Today in History: Nov. 20

This is a copy of the cover of the U.S. Constitution.
In 1789, New Jersey became the first state to ratify the Bill of Rights.   (Getty Images/iStockphoto/giftlegacy)
The British Attorney General Sir Hartley Shawcross speaking at the War Crimes Tribunal at Nuremberg, on Nov. 15, 1945, opposed a possible postponement of the Nuremberg trials. A medical report had been read that Gustav Krupp the munitions magnate was dying and was unlikely to face trial. The British Attorney General Sir Hartley Shawcross, bottom right, is seen addressing the court at Nuremberg. (AP Photo)
In 1945, 22 former Nazi officials went on trial before an international war crimes tribunal in Nuremberg, Germany. Almost a year later, the International Military Tribune sentenced 12 of the defendants to death; seven received prison sentences ranging from 10 years to life; three were acquitted. (AP Photo) (AP)
Princess Elizabeth and Prince Philip, the Duke of Edinburgh, wave to the crowds from a balcony of Buckingham Palace after their return from Westminster Abbey following their marriage, Nov. 20, 1947. (AP Photo)
In 1947, Britain’s future queen, Princess Elizabeth, married Philip Mountbatten, Duke of Edinburgh, at Westminster Abbey. (AP Photo) (AP)
Part of a band of American Indians look over the main cell block of Alcatraz after occupying the island for the second time in two weeks in San Francisco on Nov. 19, 1969. The Indians say they want the island for a new Indian center to replace a San Francisco building destroyed by fire. The General Service Administration asked the Indians to leave but threatened no immediate action. (AP Photo/RWK)
In 1969, a group of American Indian activists began a 19-month occupation of Alcatraz Island in San Francisco Bay. (AP Photo/RWK) (ASSOCIATED PRESS/Anonymous)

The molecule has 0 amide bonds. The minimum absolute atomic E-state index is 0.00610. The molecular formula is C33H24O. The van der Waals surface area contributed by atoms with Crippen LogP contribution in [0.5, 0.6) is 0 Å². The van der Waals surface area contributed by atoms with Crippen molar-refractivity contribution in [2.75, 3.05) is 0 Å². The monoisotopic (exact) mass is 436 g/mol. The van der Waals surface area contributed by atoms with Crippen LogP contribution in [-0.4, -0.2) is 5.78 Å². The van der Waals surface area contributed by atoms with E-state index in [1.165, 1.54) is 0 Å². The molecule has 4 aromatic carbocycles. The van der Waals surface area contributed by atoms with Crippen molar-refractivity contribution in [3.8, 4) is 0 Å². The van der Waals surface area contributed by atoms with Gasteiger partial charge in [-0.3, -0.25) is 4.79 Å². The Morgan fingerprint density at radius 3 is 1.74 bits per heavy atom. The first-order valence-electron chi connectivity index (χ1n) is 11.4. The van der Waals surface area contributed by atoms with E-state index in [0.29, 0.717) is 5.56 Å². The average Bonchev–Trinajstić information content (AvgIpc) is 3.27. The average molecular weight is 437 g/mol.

An undated photo of Generalissimo Francisco Franco of Spain. (AP Photo/fls)
In 1975, after nearly four decades of absolute rule, Spain’s Generalissimo Francisco Franco died, two weeks before his 83rd birthday. (AP Photo/fls) (AP)
In 1976, the boxing drama "Rocky," a United Artists release starring Sylvester Stallone as a journeyman fighter who's given the chance to face the heavyweight champion, premiered in New York.  (AP Photo/Amy Sancetta)
In 1976, the boxing drama “Rocky,” a United Artists release starring Sylvester Stallone as a journeyman fighter who’s given the chance to face the heavyweight champion, premiered in New York.   In this file photo, the 8-foot, 6-inch tall statue of movie character “Rocky,” given to the city by actor Sylvester Stallone, stands before the Philadelphia Museum of Art in Philadelphia in this Feb. 21, 1990, file photo. The city’s Art Commission approved a plan Wednesday, Sept. 6, 2006 to return the statue of the big-screen boxer to a site near the steps of the Philadelphia Museum of Art. (AP Photo/Amy Sancetta) (ASSOCIATED PRESS/AMY SANCETTA)
FILE - In this Aug. 24, 1995, file photo, Microsoft Chairman Bill Gates sits on stage during a video portion of the Windows 95 Launch Event  on the company's campus in Redmond, Wash. One of the biggest changes with Windows 8 is the disappearance of the familiar start button at the lower left corner of the screen. There will be a new screen filled with a colorful array of tiles, each leading to a different application, task or collection of files. (AP Photo/File)